Acute decompensated heart failure is a type of heart failure that requires urgent medical treatment.

Signs and symptoms of acute decompensated heart failure (ADHF) can occur gradually or suddenly. The condition can be life threatening, and people will require medical treatment immediately.

This article looks at what ADHF is, the signs and symptoms to look out for, causes, risk factors, treatments, and the outlook for ADHF.

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ADHF is the sudden or gradual occurrence of signs or symptoms of heart failure.

People with ADHF present with various indications of heart failure, including blood flow issues and fluid buildup in the body. These require urgent medical treatment.

Research suggests that ADHF is not just a worsening of chronic heart failure but a separate clinical condition with certain underlying causes. As such, it requires specific treatment.

According to a 2020 article, ADHF results in over 1 million people requiring hospitalization annually in the United States.

Symptoms of ADHF may include:

  • shortness of breath
  • intolerance to exercise
  • heart palpitations
  • feeling faint
  • swelling in the feet, ankles, legs, or arms and hands
  • abdominal bloating
  • feeling full after only eating a small amount of food
  • fatigue

Heart failure occurs when the heart cannot pump blood as well as a person typically can, meaning the cells in the body do not receive enough blood rich in oxygen and nutrients.

The body takes measures to compensate for heart failure. They include the following:

  • the heart stretches and becomes larger to pump more blood
  • the heart increases muscle mass to pump more strongly and quickly to ensure enough blood reaches the body
  • blood vessels narrow to increase blood pressure to compensate for a lack of power from the heart
  • the body prioritizes blood to the most important organs and tissues and away from organs such as the kidneys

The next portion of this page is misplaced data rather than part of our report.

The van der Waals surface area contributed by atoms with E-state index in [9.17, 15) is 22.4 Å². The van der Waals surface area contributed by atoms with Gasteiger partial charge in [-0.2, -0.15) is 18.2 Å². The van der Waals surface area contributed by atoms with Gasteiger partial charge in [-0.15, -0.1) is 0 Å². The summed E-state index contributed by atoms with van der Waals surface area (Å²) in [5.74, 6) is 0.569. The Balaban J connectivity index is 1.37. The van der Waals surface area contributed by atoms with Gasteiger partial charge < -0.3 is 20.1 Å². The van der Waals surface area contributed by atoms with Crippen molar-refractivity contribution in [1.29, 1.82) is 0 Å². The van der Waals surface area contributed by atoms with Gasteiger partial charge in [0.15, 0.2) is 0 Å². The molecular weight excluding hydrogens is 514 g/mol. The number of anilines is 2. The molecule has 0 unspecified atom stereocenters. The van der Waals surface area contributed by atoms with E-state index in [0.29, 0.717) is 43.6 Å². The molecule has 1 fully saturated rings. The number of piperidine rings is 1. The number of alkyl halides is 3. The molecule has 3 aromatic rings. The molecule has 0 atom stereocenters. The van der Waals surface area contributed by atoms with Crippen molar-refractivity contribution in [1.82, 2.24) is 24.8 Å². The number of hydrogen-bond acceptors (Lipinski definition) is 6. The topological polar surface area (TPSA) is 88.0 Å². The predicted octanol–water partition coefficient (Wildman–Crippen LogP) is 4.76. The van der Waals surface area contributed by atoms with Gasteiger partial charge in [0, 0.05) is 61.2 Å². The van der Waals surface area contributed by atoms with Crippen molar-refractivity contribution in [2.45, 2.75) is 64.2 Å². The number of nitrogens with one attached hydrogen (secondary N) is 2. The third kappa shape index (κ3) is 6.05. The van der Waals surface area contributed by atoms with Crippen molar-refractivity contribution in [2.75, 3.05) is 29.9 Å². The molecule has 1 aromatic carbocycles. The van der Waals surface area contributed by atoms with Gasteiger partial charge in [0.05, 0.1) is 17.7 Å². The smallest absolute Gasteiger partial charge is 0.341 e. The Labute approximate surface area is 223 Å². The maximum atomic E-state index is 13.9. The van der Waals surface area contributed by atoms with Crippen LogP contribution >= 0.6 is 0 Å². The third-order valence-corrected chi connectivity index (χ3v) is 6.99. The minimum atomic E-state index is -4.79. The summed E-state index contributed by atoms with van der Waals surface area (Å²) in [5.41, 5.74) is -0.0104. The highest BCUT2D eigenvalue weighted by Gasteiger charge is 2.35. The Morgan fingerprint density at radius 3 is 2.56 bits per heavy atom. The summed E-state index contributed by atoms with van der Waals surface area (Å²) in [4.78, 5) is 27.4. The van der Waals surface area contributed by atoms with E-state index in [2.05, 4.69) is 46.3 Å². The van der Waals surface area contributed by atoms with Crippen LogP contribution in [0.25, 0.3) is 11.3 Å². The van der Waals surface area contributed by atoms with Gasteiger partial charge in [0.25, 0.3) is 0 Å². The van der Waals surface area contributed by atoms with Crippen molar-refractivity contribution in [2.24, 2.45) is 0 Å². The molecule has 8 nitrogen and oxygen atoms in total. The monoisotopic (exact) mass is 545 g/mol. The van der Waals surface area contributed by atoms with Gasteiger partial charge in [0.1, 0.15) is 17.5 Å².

As heart failure worsens, these compensating factors are not enough to keep the body functioning typically. People may then experience symptoms such as shortness of breath and fatigue.

According to a 2021 article, ADHF may occur when volume overload and congestion — when the body has an excess buildup of fluid — becomes too much for the body to compensate for. This results in increased pressure in the left, right, or both lower chambers of the heart, leading to the symptoms of ADHF.

Underlying health issues may also increase the risk of ADHF, including diabetes, high blood pressure, and coronary artery disease.

Risk factors for ADHF may include:

  • acute coronary syndrome, which are conditions that cause a sudden, reduced blood flow to the heart
  • high blood pressure
  • diabetes
  • ischemic heart disease
  • chronic obstructive pulmonary disease
  • a history of stroke or transient ischemic attack
  • chronic kidney disease
  • being of older age
  • a history of heart attack, heart bypass surgery, or infections

Treatment for ADHF may include the below.

ACE inhibitors and ARBs

Angiotensin-converting enzyme (ACE) inhibitors and angiotensin receptor blockers (ARBs) are medications that reduce high blood pressure. They may help improve the outcome of cardiovascular conditions.

ACE inhibitors and ARBs may help reduce hospital readmission and mortality rates from ADHF.

Beta-blockers

Beta-blockers are drugs that block the release of adrenaline to reduce pressure on the heart.

People with ADHF who take beta-blockers may have a lower risk of death 60–90 days following discharge from the hospital than those not taking beta-blockers.

Diuretics

Diuretics are medications that help the body eliminate excess water and salt through urine. Diuretics may help reduce fluid buildup in ADHF.

Mineralocorticoid receptor antagonists (MRA), such as spironolactone and eplerenone, are diuretics that doctors may use to treat heart failure.

Ivabradine

Ivabradine is a drug that may help prevent heart failure from worsening. Doctors may use ivabradine in addition to beta-blockers.

Digoxin

Digoxin is a type of medication that may help treat heart failure. They may also reduce readmission rates in people with certain types of left-sided heart failure.

ADHF may have more severe outcomes than a heart attack. As many as 50% of ADHF cases may result in hospitalization or death within 6 months of the initial occurrence of ADHF.

In the first 30 days after discharge from the hospital, close monitoring of the condition is important to reduce the worsening of ADHF and readmission.

Treatment with medications both during and after hospitalization for ADHF is important in improving the management of the condition and quality of life.

Experts are still investigating ADHF to understand it fully. Further research may help improve treatment and ways of managing the condition to improve outcomes.

ADHF is a type of heart failure that may occur suddenly or gradually. It could indicate the worsening of existing heart failure. People need urgent medical treatment for ADHF.

The symptoms of ADHF can include shortness of breath, fatigue, feeling faint, and swelling in the lower limbs. If people experience these symptoms, they will need to contact a doctor straight away.

Treatment for ADHF may include a combination of medications to treat heart failure, both during and after hospitalization.